Kenny Baker, actor behind R2-D2, dies

The British actor who played R2-D2 in the Star Wars films has died at the age of 83 after a long illness.


Kenny Baker, who was 3ft 8in tall, shot to fame in 1977 when he first played the robot character.

His niece, Abigail Shield, paid tribute to her uncle. She told the Guardian:

“It was expected, but it’s sad nonetheless. He had a very long and fulfilled life. He brought lots of happiness to people and we’ll be celebrating the fact that he was well loved throughout the world. We’re all very proud of what he achieved in his lifetime”.

“When he was a child, he was told that he probably wouldn’t survive through puberty, being a little person in those times, they didn’t have a very good life expectancy. He did extremely well in his life. He was very ill for the last few years so we had been expecting it. He had been looked after by one of his nephews, who found him on Saturday morning.”

“He had problems with his lungs and was often in a wheelchair. He was very poorly for a long time. He was asked to go out to LA for the new Star Wars premiere but he was told he was too ill to travel. Luckily he did manage to meet George Lucas again when he came to Manchester.”

Baker was born in Birmingham on the 24th August, 1934.

He started performing in 1950 at the age of 16 when he joined the Burton Lester’s Midgets as a performer. Shortly after he became a DJ with Mecca Organisation before joining Billy Smart’s Circus as a clown and shadow Ringmaster. Later in his career he toured the country for 9 years doing panto and ice shows, where he met Queen Elizabeth II. After leaving the ice, he formed a musical comedy act: The Mini Tones. It was in the Mini Tones that Baker met another performer named Jack Purvis (13 July 1937 – 21 November 1997) and the pair developed their own song and dance night club act.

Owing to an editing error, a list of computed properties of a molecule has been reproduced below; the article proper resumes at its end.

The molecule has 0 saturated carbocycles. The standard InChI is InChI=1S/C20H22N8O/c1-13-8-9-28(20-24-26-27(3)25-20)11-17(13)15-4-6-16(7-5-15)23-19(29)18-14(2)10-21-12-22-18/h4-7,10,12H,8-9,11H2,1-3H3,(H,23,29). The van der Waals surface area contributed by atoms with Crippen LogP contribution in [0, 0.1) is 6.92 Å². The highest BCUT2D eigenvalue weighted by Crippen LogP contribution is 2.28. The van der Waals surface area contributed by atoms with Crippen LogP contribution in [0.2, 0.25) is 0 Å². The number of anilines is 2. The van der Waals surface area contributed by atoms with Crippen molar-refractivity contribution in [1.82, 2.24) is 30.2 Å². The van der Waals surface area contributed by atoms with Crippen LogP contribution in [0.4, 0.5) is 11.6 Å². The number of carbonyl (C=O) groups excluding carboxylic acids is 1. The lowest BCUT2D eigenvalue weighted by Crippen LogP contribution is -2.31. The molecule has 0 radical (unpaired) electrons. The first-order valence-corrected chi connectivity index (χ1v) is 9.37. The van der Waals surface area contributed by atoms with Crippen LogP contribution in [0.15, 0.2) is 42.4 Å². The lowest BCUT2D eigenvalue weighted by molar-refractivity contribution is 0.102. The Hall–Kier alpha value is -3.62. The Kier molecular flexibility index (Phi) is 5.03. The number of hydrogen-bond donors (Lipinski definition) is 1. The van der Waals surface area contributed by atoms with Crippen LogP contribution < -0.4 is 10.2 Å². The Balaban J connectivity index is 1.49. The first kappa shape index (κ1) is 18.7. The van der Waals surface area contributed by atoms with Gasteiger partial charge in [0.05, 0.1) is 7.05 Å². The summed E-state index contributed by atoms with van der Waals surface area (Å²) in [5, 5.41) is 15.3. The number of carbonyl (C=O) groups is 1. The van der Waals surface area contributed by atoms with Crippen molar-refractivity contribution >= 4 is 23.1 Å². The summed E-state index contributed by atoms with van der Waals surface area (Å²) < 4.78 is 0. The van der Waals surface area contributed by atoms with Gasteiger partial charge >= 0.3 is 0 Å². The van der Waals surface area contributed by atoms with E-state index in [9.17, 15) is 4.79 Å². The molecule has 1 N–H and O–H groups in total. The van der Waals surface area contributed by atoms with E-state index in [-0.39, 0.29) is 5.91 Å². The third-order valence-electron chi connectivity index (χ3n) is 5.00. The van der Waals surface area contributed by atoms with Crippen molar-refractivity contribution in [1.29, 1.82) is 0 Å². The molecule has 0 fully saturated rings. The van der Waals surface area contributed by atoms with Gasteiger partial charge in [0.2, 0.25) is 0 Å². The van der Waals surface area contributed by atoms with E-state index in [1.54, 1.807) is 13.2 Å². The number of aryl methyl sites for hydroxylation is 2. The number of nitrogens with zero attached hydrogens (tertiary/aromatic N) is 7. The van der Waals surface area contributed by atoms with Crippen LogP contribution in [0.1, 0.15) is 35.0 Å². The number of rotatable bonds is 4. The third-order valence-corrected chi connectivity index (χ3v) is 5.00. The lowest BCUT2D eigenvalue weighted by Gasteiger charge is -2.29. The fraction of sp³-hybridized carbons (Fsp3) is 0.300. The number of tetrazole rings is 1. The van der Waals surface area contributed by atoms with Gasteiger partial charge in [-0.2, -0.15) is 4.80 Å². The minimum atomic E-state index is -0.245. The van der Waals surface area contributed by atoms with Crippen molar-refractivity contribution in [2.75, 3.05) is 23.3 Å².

“My friend Jack Purvis and I later became nightclub performers” – Kenny Baker.

When filmmaker George Lucas came to England in the mid-1970’s to begin casting for Star Wars, Baker and Purvis both heard of the casting call for little people actors.


Purvis was awarded the part of the Jawa leader, while Baker gained the plum part of R2-D2.  Fitted in the claustrophobic robot shell, Baker was responsible for operating R2-D2’s controls and sounds, as well as guiding the little robot’s movements via a small control panel within the robot.  Suffering intense heat during location shoots in the desert, as well as continuous technical difficulties related to the control panels, not to mention getting stuck within the R2-D2  unit on a number of occasions, playing R2-D2 was no easy task for the actor.

Yet, despite these many difficulties, Kenny Baker endured and managed to give the little robot a unique personality, and made him a favourite for film audiences and would continue to play R2-D2 in both trilogies, as well as other TV appearances, documentaries and special TV commercials.  Baker also doubled in The Return of the Jedi where he played Paploo the Ewok.


It was also as R2-D2 that Kenny Baker put his “tread marks” down in cement at Grauman’s Chinese Theatre alongside Anthony Daniels in his C3PO suit and David Prowse in his Darth Vader costume in a 1977 ceremony.

TCL Chinese Theatre Hollywood 4

The character quickly became a fan favourite, and Baker became a regular sight at Star Wars fan conventions.


Post Star Wars – Baker was extremely proud of his work including his comedic work.

“I have worked with many comedians including Dickie Henderson, Leslie Crowther, Ken Dodd (as a Diddyman), Little and Large, Russ Abbot, Ben Elton, Dick Emery and Dave Allen […] and even met Laurel and Hardy!” – Kenny Baker.

Unlike people……droids never die.


RIP Kenny Baker – 2016 takes another star !!!!!

Leave a Reply

Fill in your details below or click an icon to log in: Logo

You are commenting using your account. Log Out /  Change )

Google photo

You are commenting using your Google account. Log Out /  Change )

Twitter picture

You are commenting using your Twitter account. Log Out /  Change )

Facebook photo

You are commenting using your Facebook account. Log Out /  Change )

Connecting to %s

This site uses Akismet to reduce spam. Learn how your comment data is processed.